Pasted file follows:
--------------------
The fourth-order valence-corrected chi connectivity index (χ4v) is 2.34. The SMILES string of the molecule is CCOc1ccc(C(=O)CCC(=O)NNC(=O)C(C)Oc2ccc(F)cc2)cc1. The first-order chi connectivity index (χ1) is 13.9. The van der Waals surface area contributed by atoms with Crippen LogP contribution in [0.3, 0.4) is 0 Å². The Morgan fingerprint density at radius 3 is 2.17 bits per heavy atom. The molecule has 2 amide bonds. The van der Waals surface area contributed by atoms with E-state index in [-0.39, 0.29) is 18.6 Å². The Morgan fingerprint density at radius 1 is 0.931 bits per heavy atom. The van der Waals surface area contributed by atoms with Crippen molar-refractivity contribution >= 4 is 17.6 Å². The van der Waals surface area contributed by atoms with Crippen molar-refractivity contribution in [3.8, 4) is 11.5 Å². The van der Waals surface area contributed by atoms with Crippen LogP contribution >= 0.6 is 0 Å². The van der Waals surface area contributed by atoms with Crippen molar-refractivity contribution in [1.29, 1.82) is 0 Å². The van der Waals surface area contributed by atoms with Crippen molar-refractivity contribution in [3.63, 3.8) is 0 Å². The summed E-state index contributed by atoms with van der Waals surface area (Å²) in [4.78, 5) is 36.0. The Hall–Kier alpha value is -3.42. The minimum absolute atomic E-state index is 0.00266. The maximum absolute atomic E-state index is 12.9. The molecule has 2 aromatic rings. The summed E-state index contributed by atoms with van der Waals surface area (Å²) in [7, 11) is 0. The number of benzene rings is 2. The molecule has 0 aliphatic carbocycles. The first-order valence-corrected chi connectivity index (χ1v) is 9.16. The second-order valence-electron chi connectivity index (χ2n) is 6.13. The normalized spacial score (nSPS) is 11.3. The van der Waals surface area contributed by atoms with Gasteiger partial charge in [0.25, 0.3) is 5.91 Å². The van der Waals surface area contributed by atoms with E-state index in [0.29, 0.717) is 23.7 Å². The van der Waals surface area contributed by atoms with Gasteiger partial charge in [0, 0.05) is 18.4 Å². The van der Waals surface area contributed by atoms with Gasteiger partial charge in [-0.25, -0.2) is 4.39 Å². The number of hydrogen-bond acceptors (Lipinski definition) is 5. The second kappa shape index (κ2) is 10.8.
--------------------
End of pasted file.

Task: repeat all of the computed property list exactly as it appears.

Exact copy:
The fourth-order valence-corrected chi connectivity index (χ4v) is 2.34. The SMILES string of the molecule is CCOc1ccc(C(=O)CCC(=O)NNC(=O)C(C)Oc2ccc(F)cc2)cc1. The first-order chi connectivity index (χ1) is 13.9. The van der Waals surface area contributed by atoms with Crippen LogP contribution in [0.3, 0.4) is 0 Å². The Morgan fingerprint density at radius 3 is 2.17 bits per heavy atom. The molecule has 2 amide bonds. The van der Waals surface area contributed by atoms with E-state index in [-0.39, 0.29) is 18.6 Å². The Morgan fingerprint density at radius 1 is 0.931 bits per heavy atom. The van der Waals surface area contributed by atoms with Crippen molar-refractivity contribution >= 4 is 17.6 Å². The van der Waals surface area contributed by atoms with Crippen molar-refractivity contribution in [3.8, 4) is 11.5 Å². The van der Waals surface area contributed by atoms with Crippen LogP contribution >= 0.6 is 0 Å². The van der Waals surface area contributed by atoms with Crippen molar-refractivity contribution in [1.29, 1.82) is 0 Å². The van der Waals surface area contributed by atoms with Crippen molar-refractivity contribution in [3.63, 3.8) is 0 Å². The summed E-state index contributed by atoms with van der Waals surface area (Å²) in [4.78, 5) is 36.0. The Hall–Kier alpha value is -3.42. The minimum absolute atomic E-state index is 0.00266. The maximum absolute atomic E-state index is 12.9. The molecule has 2 aromatic rings. The summed E-state index contributed by atoms with van der Waals surface area (Å²) in [7, 11) is 0. The number of benzene rings is 2. The molecule has 0 aliphatic carbocycles. The first-order valence-corrected chi connectivity index (χ1v) is 9.16. The second-order valence-electron chi connectivity index (χ2n) is 6.13. The normalized spacial score (nSPS) is 11.3. The van der Waals surface area contributed by atoms with Gasteiger partial charge in [0.25, 0.3) is 5.91 Å². The van der Waals surface area contributed by atoms with E-state index in [0.29, 0.717) is 23.7 Å². The van der Waals surface area contributed by atoms with Gasteiger partial charge in [0, 0.05) is 18.4 Å². The van der Waals surface area contributed by atoms with Gasteiger partial charge in [-0.25, -0.2) is 4.39 Å². The number of hydrogen-bond acceptors (Lipinski definition) is 5. The second kappa shape index (κ2) is 10.8.